Buoyant Foundation Project

The Buoyant Foundation Project provides innovative, sustainable, low-impact and low-cost flood mitigation strategies that enhance community and cultural resilience in the face of flooding and climate change, focusing on retrofits of existing housing for vulnerable populations.

What is Amphibious Architecture?

Amphibious architecture refers to an alternative flood mitigation strategy that allows an otherwise-ordinary structure to float on the surface of rising floodwater rather than succumb to inundation.  An amphibious foundation retains a home’s connection to the ground by resting firmly on the earth under usual circumstances, yet it allows a house to float as high as necessary when flooding occurs. Amphibious foundations make homes resilient; resilient homes are the bases for resilient communities.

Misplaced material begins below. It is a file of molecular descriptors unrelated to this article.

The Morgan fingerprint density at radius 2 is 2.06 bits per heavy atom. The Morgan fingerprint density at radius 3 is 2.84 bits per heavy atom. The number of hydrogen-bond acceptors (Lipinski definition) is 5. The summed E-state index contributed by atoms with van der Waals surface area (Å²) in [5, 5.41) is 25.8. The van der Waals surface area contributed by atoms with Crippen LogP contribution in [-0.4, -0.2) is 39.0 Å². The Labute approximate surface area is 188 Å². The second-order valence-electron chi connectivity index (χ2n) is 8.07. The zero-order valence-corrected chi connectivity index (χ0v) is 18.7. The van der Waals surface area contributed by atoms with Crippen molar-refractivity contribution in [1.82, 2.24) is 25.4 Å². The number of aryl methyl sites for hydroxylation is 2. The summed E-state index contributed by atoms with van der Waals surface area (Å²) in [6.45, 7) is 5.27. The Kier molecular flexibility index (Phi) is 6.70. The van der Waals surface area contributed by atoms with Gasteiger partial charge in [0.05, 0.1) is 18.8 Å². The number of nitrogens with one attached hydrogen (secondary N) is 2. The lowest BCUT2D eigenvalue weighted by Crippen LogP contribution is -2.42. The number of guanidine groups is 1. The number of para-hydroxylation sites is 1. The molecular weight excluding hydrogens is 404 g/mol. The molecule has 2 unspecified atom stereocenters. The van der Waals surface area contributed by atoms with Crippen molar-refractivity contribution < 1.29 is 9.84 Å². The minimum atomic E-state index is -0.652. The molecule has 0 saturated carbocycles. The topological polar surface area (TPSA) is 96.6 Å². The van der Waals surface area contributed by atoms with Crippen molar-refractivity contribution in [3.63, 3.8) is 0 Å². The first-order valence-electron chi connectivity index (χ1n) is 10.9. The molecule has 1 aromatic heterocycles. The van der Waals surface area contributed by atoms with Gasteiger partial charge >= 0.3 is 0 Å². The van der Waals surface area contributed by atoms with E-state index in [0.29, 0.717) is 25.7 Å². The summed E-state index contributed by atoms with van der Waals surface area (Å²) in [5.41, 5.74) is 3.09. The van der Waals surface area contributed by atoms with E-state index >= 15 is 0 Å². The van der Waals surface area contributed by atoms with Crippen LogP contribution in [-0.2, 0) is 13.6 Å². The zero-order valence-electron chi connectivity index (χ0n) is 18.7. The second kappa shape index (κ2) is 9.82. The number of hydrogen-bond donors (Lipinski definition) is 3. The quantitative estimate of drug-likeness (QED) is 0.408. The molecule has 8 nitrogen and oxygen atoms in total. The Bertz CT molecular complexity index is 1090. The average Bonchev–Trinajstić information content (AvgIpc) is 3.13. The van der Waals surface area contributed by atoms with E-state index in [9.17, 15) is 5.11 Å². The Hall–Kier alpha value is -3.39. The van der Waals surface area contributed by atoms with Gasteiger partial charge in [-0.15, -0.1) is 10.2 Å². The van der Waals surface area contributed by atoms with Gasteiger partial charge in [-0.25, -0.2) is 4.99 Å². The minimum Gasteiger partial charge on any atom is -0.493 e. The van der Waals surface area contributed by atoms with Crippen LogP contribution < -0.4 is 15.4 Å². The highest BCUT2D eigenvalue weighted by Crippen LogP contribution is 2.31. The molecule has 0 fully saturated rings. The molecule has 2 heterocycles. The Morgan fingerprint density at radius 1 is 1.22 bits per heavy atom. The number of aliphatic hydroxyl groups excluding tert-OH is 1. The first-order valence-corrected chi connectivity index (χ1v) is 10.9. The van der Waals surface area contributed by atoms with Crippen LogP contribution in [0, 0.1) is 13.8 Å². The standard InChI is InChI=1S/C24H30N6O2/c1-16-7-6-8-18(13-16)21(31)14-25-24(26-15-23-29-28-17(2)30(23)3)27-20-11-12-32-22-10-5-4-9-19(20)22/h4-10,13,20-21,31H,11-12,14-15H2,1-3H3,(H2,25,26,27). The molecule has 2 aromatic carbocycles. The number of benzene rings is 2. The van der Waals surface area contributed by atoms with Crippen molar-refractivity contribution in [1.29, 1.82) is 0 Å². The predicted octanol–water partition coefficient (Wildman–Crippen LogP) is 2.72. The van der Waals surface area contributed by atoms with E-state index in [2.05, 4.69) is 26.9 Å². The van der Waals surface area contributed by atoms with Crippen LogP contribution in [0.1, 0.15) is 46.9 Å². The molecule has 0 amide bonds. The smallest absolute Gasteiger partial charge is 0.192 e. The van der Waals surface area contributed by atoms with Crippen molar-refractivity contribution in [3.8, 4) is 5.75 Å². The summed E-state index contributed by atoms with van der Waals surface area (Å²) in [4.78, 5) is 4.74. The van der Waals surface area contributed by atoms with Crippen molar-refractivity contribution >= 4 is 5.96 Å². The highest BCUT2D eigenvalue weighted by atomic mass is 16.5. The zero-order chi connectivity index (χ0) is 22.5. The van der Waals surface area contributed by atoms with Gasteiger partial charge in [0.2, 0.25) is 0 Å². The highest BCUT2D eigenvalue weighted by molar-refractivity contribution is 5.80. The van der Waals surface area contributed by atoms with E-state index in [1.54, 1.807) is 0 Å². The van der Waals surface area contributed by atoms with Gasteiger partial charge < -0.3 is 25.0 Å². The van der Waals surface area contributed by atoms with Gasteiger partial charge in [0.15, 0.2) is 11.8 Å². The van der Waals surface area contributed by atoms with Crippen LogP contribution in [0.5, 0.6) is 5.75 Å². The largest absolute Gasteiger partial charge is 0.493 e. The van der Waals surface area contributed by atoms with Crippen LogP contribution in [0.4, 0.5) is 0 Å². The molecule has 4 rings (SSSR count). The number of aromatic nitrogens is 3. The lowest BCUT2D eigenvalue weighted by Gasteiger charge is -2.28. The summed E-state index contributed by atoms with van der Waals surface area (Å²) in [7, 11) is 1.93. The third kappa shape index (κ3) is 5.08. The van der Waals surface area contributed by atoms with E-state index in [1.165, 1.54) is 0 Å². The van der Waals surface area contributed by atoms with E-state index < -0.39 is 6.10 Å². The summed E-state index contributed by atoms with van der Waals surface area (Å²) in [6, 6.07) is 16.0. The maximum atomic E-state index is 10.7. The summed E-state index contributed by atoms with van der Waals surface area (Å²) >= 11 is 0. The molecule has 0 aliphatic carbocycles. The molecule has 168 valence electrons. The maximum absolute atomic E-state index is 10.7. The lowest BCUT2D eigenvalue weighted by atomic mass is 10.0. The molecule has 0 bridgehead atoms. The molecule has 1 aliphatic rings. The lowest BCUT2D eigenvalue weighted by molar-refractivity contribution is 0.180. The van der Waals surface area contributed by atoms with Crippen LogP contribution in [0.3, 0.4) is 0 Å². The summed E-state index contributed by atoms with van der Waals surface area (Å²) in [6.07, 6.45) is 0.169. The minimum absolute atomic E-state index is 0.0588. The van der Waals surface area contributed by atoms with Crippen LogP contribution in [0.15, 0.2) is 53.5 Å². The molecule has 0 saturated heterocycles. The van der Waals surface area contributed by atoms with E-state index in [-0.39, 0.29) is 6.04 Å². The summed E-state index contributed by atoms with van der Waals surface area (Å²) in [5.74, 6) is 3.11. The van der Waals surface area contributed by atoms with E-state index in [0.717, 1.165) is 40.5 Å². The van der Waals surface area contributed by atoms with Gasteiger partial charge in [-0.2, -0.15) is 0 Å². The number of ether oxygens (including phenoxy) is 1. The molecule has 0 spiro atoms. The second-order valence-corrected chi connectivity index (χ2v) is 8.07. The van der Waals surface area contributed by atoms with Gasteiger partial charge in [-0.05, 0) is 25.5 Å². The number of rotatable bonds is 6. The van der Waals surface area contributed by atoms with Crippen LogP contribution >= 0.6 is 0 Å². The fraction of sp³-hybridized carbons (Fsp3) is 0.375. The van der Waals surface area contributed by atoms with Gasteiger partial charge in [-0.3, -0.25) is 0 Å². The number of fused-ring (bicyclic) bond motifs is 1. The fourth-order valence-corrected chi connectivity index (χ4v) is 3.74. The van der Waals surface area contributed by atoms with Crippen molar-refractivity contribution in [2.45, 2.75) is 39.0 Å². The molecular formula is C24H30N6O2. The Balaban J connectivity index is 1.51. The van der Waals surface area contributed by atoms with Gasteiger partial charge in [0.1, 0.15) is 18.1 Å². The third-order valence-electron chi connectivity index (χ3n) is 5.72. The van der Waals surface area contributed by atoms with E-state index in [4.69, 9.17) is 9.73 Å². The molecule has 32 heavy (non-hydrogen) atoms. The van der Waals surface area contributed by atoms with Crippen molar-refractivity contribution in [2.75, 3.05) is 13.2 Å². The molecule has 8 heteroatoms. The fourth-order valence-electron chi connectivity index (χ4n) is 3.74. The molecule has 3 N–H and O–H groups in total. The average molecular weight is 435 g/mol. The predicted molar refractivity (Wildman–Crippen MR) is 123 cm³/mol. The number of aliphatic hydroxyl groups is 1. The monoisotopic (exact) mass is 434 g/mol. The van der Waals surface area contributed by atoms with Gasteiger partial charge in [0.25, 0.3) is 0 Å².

What is a Buoyant Foundation?

A buoyant foundation is a particular type of amphibious foundation that is specifically designed to be retrofitted to an existing house that is already slightly elevated off the ground and supported on short piers.  The system consists of three basic elements:  buoyancy blocks underneath the house that provide flotation, vertical guideposts that prevent the house from going anywhere except straight up and down, and a structural sub-frame that ties everything together. Utility lines have either self-sealing ‘breakaway’ connections or long, coiled ‘umbilical’ lines.  Any house that can be elevated can be made amphibious.


Second International Conference on Amphibious Architecture, Design, and Engineering

The Buoyant Foundation Project is involved in sponsoring and organizing ICAADE 2017, to be held on June 25-28, 2017, at the University of Waterloo.

First International Conference on Amphibious Architecture, Design, and Engineering

ICAADE 2015 was held in Bangkok, Thailand from August 26-29, 2015. Visit our archive to see more information about ICAADE 2015